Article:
Arthur Pryor, Trombone Soloist of the Sousa Band
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Arthur Pryor is remembered today as the composer of the novelty number 'The Whistler and his Dog' but he was also once regarded as the greatest trombonist of all time. On this CD, you can hear why. --Classic CD, Jun. 1999
His (Pryor) instrumental playing is, without fail, of an incomparable warmth and is frequently humorous, providing the evidence that the trombone is at its best. --Michel Tibbaut
The CD recording is a treasure for everyone to hear and the jacket notes well worth reading. This is an album not to be ignored. --ITA Journal, Fall 1998
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But of course one doesn't buy a CD like this to hear the accompaniment, or to listen to the sound quality. The only reason is to hear Arthur Pryor, surely the first great trombone soloist, in what is a wonderful piece of turn-of-the-century Americana. Pryor was the son of a bandmaster and learned to play all sorts of instruments (violin, cornet, alto horn, string bass, and valve trombone!) at an early age and was given his first slide trombone some time after his 11th birthday. He became a trombone virtuoso in the face of overwhelming difficulties--not only did a kick from a mule result in partial paralysis of his face, but also the trombone he'd been given was damaged and could only use the first two positions. In overcoming these seeming adversities through an astonishing work ethic he developed many of the features which made his performance so special: his characteristic constant shimmery vibrato created by "waving" his jaw; and an amazing embouchure (lip muscle strength) which allowed him to play every chromatic pitch using only those two positions (normal trombone technique employs 7!). Pryor revolutionized trombone technique and set a new standard, not only at home in America, but also abroad during his many European tours with the Sousa band and his own ensemble. One of his trombones, covered in engraving and with the characteristic unusually small bore he favored, can still be seen on display at the Interlochen School of the Arts outside of Traverse City, Michigan.
Featured on the CD are 26 Pryor performances, a few with piano, 10 with the Sousa Band, and 12 with Pryor's own ensembles. The music ranges from Italian opera arias (Verdi's Celeste Aida) to American popular songs of the day (Foster's My Old Kentucky Home) and contains a good portion of Pryor's own compositions and arrangements. Among my favorites are Pryor's The Patriot-Polka and Polka Fantastic, both clever pieces with amazing trombone performances. A real oddity is We Won't Go Home Until Morning (known to me as The Bear Went Over the Mountain) "played in four octaves"--it's exactly what it says it is. After a short piano introduction, Pryor plays the melody unaccompanied and unadorned in a high octave, then an octave lower, another octave lower, and finally in pedal tones. The whole thing has a real carny atmosphere, as if P. T. Barnum were hiding just around the corner. Van Alstyne's Navajo also captures this air of a time long gone, when Americans were wide-eyed and innocent and the world was never far from a Saturday afternoon near the bandstand.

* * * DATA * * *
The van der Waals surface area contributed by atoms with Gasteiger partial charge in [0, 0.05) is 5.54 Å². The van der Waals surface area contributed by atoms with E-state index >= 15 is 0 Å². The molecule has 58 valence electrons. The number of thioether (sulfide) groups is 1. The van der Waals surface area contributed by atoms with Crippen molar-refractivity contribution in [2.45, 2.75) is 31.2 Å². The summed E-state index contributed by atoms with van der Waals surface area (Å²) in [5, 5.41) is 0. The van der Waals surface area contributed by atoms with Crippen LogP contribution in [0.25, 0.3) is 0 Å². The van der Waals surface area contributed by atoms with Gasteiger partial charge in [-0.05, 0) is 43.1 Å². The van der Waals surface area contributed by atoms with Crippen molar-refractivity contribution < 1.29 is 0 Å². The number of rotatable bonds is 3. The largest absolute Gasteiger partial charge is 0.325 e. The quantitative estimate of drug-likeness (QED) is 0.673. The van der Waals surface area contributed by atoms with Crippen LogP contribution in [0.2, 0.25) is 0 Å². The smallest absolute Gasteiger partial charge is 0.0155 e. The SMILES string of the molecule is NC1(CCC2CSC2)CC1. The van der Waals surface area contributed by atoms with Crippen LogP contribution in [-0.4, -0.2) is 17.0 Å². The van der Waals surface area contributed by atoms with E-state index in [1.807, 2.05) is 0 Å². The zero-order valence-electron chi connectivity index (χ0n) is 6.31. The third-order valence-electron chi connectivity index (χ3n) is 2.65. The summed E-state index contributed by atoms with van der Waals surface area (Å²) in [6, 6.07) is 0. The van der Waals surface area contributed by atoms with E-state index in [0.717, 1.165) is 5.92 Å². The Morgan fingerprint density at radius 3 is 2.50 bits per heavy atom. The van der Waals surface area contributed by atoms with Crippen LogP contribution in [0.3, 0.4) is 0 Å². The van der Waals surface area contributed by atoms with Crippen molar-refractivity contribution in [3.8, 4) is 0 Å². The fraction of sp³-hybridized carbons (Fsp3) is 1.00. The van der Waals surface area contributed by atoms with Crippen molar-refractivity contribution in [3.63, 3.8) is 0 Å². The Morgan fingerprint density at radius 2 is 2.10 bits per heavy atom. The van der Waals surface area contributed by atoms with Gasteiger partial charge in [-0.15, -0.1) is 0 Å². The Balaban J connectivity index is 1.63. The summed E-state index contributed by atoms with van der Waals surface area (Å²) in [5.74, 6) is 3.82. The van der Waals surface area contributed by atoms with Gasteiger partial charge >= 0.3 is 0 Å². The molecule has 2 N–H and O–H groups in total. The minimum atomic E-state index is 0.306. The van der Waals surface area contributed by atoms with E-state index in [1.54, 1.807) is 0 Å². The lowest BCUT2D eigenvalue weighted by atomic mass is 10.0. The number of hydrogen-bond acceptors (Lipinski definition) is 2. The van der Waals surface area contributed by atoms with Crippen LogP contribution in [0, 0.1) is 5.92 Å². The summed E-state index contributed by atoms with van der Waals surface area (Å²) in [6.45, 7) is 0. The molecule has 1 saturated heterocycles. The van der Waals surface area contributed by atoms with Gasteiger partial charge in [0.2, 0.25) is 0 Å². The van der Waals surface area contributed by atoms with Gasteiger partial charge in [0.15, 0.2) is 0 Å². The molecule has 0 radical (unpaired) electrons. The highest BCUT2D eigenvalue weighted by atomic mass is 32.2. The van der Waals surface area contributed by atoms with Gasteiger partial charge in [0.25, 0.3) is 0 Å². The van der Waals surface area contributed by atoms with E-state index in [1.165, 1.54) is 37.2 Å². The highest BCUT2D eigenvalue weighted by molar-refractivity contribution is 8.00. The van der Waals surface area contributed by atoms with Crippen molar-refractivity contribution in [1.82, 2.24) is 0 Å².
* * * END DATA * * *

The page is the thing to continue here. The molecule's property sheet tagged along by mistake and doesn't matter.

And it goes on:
Of special note are the unusually thorough notes in the programme booklet. Daniel E. Frizane supplies terrific biographical notes, from which I gleaned much of the information above; articles about the recordings and the Arthur Pryor performances are supplied, as well as an engineer's note describing the equipment and techniques used to restore the recordings. It's clearly a labor of love from all concerned.
If you want to buy this album to hear fantastic trombone playing so fast it'll blow your socks off or so pretty in a ballad you fall right to sleep, this is not the album for you. It is a recording produced from an OLD master (you may recall the Sousa band was at the turn of the 20th century), and with trombone playing that is not the style thought of as 'pretty' by today's ear. If this describes you, look for some of these same songs (blue bells, thoughts of love, fantasic polka), recorded by some of today's trombone virtuosos - Christian Lindberg, Mark Lawrence, Joe Alessi, etc. to find a more modern sound.
If, however, you want authentic period music, this is about as authentic as you can get. The trombone style is choppy when fast, and not as connected for slow tunes also, and the band accompaniment is the same way; that was the popular style of the time. It is nice to hear these pieces and realize how the composer intended them to be played (because he's the one playing them).
So, good for novelty purposes, bad for high quality recording of highest quality trombone playing